Ofcom lacks the competence to take over BBC governance, says watchdog's new chief

Sharon White will 'draw a line in the sand' amid calls for an extended role

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The Independent Online

Ofcom lacks the competence to take over the governance of the BBC, should the BBC Trust be abolished, the media watchdog’s chief executive has claimed.

Sharon White, the new Ofcom head, said she would “draw a line in the sand” over suggestions that the watchdog could extend its current role regulating BBC programmes for harm and offence, to complete oversight of the corporation’s activities.

With the BBC Trust apparently doomed, Chancellor George Osborne has indicated his support for Ofcom taking over the governance of the BBC. The Government’s Green Paper on the BBC’s future last week listed bringing BBC regulation under Ofcom’s remit as one possible option.

Sharon White could not see Ofcom taking BBC Trust's 'core job' (Getty)

Ms White, the senior civil servant in charge of implementing Mr Osborne’s cuts programme before being poached by Ofcom, said she could not envisage the watchdog performing the “core job” of the BBC Trust, which involves auditing the BBC and measuring how it was performing against its targets and budgets.

“I would put a line in the sand between (regulation) and the core responsibilities of the governance function. That is not a responsibility we have the competence to discharge,” Ms White told the House of Commons culture, media and sport select committee.

“I do not see Ofcom setting strategy or budget audit functions. Those decisions need to rest in the leadership of the BBC.”

If the government insisted on extending Ofcom’s responsibilities “we will do the best possible job,” she said.

But Ms White warned that Ofcom lacked the resources to take on the handling of 250,000 complaints which the BBC receives on an annual basis, alongside its existing responsibilities over the telecoms industry.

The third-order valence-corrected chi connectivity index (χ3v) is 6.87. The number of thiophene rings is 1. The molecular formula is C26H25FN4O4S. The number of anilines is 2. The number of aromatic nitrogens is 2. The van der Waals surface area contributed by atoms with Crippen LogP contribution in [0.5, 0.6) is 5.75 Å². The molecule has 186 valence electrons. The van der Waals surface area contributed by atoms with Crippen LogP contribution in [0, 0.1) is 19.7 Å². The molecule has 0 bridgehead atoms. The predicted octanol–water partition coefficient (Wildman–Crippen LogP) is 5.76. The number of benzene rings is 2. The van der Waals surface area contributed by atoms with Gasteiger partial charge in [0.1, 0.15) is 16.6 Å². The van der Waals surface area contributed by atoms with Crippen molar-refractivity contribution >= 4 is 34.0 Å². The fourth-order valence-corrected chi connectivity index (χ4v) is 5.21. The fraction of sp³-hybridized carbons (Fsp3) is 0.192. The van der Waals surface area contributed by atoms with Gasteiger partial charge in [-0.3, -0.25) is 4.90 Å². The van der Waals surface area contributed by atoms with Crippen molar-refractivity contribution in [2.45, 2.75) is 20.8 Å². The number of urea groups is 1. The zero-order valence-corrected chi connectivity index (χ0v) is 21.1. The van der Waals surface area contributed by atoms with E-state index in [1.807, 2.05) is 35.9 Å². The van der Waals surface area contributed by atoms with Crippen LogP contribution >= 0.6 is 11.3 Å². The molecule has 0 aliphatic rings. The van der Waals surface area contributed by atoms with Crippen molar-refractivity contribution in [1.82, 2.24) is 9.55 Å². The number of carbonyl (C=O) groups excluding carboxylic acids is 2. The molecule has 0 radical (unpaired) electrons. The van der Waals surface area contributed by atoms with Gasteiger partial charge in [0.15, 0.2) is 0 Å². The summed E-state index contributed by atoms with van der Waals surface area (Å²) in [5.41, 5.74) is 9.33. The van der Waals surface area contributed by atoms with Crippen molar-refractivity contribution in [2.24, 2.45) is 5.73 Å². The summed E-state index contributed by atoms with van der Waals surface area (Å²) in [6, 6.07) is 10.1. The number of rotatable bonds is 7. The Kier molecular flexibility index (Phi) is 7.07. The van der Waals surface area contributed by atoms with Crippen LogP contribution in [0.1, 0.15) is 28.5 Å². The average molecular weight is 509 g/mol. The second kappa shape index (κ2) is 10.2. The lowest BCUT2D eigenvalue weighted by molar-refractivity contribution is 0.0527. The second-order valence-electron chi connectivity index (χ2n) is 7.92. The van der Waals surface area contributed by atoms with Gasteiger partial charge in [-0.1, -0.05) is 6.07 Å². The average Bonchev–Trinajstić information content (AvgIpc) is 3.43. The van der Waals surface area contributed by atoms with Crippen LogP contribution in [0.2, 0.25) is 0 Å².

The Green Paper proposed three possible futures for the regulation of the BBC - switching to Ofcom, strengthening the existing Trust, or the creation of a new, independent media regulator dubbed “OfBeeb”.

Bringing the BBC under Ofcom’s remit “is attractive because Ofcom is already known to be an effective regulator, and it fully understands the broadcast and wider media and telecommunications sector,” the government report said.

Ms White was questioned about measures proposed by the Prime Minister designed to strengthen Ofcom’s role in taking action against channels which broadcast extremist content.

Senior figures in broadcasting have criticised proposals, backed by Home Secretary Theresa May, to allow Ofcom to vet British television programmes before transmission, as impractical and unjustified.

Questioned on the issue of extremist content, Ms White said: “We haven’t found we have been unable to act because of (lack of) legislation.”

Ms White also asked about a possible separation of BT from Openreach, the national broadband network which it owns. Gavin Patterson, BT chief executive, said separation, the subject of an Ofcom review, could lead to “10 years of litigation and arguments”. Ms White said: “I can’t say I’m easily intimidated. Our drive is what is going to be the best possible deal for the consumer.”